The Smallest Color in Counterpoint Paperback, available now
From Publisherís Weekly
September 10, 2001
THE SMALLEST COLOR
Bill Roorbach. Counterpoint, $25
(336 p) ISBN 1-58243-152-3
Roorbach has quietly built a stellar reputation based on short fiction(Big Bend, winner of the Flannery O'connor Award) and nonfiction (Writing Life Stories, Summers with Juliet), but has escaped wider notice -- perhaps because he hadn't produced a novel. Now he has, and it's a good one. Coop Henry is a former Olympic skier, a man steering his way through what most would call a good life -- he's a coach with the U.S. Ski Team; has a smart, beautiful wife, Madeline; and lives along a Colorado river straight out of a magazine spread. Problem is, the hazy days of the late '60s keep coming back to him, especially the summer of 1969, when Coop was 15 and his older brother, Hodge, and underground radical, disappeared forever. Coop knows that Hodge is dead, but exactly how that death occurred overwhelms Coop with the past, even as his current life disintegrates. Complicating things, he has kept the news of Hodge's death from his parents for 30 years, telling them that Hodge is hiding from the FBI. It's hard to know who's a better creation: Coop, a thoughtful man in search of wholeness or Hodge, all charisma and violence, "someone who'd get in bed with your girl." Roorbach is equally at home among the ski bums of the present day and the hippie bums of a previous era, especially those who wanted to "Stop the War" by starting their own. This is a piercing novel, one that perfectly captures the seismic upheaval of the end of the '60s (Oct)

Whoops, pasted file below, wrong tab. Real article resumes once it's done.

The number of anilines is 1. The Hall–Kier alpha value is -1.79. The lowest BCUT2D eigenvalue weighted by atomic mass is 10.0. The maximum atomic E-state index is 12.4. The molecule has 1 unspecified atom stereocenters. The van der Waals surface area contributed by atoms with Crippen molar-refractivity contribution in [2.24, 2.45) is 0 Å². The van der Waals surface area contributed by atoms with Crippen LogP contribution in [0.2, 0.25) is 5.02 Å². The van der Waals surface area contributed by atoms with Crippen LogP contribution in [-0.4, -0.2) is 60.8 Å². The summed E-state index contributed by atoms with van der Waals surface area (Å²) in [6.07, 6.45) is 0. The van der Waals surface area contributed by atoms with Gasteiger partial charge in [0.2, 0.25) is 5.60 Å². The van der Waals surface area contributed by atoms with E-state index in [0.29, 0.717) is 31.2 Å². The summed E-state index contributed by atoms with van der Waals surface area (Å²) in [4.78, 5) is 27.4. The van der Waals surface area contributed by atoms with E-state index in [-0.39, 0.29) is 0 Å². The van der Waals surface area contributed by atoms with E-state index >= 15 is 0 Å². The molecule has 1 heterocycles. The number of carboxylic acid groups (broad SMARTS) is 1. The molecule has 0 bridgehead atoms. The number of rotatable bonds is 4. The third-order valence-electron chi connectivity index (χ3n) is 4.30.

Forecast: A long list of blurbers -- Colin Harrison, Rick Moody, Richard Russo, Antonya Nelson and Melanie Rae Thon among them -- attest to Roorbach's popularity in literary circles. His first novel may win him a wider popular readership.
THE SMALLEST COLOR
Coop Henry's terrible secret about his older brother, Hodge, is eating up his life. In Bill Roorbach's extraordinary first novel about two brothers--one alive, one presumed missing--the thirty-year secret that has kept Coop bound in silence is threatening to burst.
What really happened to Hodge Henry in the summer of 1969, the last time he was seen by his parents? Coop certainly knows, but has managed to keep up a decades-long charade that has fooled everyone. But the effort has had a cost. His marriage is faltering. His coaching job with the US ski team is in jeopardy. And when his mother threatens to hire a detective in one last, vain attempt to retrieve her missing son, Coop begins to crack.
Added to the pressure on Coop is a budding relationship with Veronica, one of Coop's skiers. She's young enough to give Coop pause, compelling enough in mind and body to convince him to act, even if it means losing his job, his home, and his secret.
The Smallest Color is the story of Coop's attempt to remember the past, that devastating summer of 1969 when everything seemed possible, when his brother, the brutal Hodge Henry, was still alive. Like Philip Roth's Pulitzer Prize-winning American Pastoral, Roorbach's The Smallest Color explores the sixties when radical acts threatened to destroy a domestic bliss we may have had no claim to. Alternating between then and now, the two brilliant cables of the novel interweave the past and present into a portrait of time itself in this unforgettable story of brotherly love and loss.